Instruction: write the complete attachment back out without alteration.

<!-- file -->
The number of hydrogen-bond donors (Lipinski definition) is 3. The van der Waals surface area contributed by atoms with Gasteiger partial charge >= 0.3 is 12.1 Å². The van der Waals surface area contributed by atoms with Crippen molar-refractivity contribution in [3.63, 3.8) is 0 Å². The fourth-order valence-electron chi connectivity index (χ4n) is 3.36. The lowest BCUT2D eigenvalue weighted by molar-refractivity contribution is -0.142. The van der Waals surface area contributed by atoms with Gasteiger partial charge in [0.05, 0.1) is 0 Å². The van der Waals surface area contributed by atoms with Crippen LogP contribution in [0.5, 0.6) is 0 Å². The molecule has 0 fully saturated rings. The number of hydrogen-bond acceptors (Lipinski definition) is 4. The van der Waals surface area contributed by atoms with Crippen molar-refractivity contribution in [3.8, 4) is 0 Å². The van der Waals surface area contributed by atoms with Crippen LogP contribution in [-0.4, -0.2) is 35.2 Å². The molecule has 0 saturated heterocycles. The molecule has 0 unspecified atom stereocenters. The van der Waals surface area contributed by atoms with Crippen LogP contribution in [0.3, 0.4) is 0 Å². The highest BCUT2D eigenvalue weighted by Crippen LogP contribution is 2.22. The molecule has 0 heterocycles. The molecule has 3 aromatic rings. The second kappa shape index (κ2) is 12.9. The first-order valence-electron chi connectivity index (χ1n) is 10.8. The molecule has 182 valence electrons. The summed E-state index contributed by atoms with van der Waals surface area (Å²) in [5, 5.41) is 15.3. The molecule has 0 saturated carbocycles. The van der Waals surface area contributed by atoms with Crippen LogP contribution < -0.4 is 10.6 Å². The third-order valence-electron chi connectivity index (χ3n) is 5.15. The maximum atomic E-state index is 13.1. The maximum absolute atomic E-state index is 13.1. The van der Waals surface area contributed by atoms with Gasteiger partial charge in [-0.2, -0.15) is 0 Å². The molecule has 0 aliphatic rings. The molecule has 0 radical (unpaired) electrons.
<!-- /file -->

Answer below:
The number of hydrogen-bond donors (Lipinski definition) is 3. The van der Waals surface area contributed by atoms with Gasteiger partial charge >= 0.3 is 12.1 Å². The van der Waals surface area contributed by atoms with Crippen molar-refractivity contribution in [3.63, 3.8) is 0 Å². The fourth-order valence-electron chi connectivity index (χ4n) is 3.36. The lowest BCUT2D eigenvalue weighted by molar-refractivity contribution is -0.142. The van der Waals surface area contributed by atoms with Gasteiger partial charge in [0.05, 0.1) is 0 Å². The van der Waals surface area contributed by atoms with Crippen LogP contribution in [0.5, 0.6) is 0 Å². The molecule has 0 fully saturated rings. The number of hydrogen-bond acceptors (Lipinski definition) is 4. The van der Waals surface area contributed by atoms with Crippen molar-refractivity contribution in [3.8, 4) is 0 Å². The van der Waals surface area contributed by atoms with Crippen LogP contribution in [-0.4, -0.2) is 35.2 Å². The molecule has 0 saturated heterocycles. The molecule has 0 unspecified atom stereocenters. The van der Waals surface area contributed by atoms with Crippen LogP contribution in [0.3, 0.4) is 0 Å². The highest BCUT2D eigenvalue weighted by Crippen LogP contribution is 2.22. The molecule has 0 heterocycles. The molecule has 3 aromatic rings. The second kappa shape index (κ2) is 12.9. The first-order valence-electron chi connectivity index (χ1n) is 10.8. The molecule has 182 valence electrons. The summed E-state index contributed by atoms with van der Waals surface area (Å²) in [5, 5.41) is 15.3. The molecule has 0 saturated carbocycles. The van der Waals surface area contributed by atoms with Crippen LogP contribution < -0.4 is 10.6 Å². The third-order valence-electron chi connectivity index (χ3n) is 5.15. The maximum atomic E-state index is 13.1. The maximum absolute atomic E-state index is 13.1. The van der Waals surface area contributed by atoms with Gasteiger partial charge in [-0.2, -0.15) is 0 Å². The molecule has 0 aliphatic rings. The molecule has 0 radical (unpaired) electrons.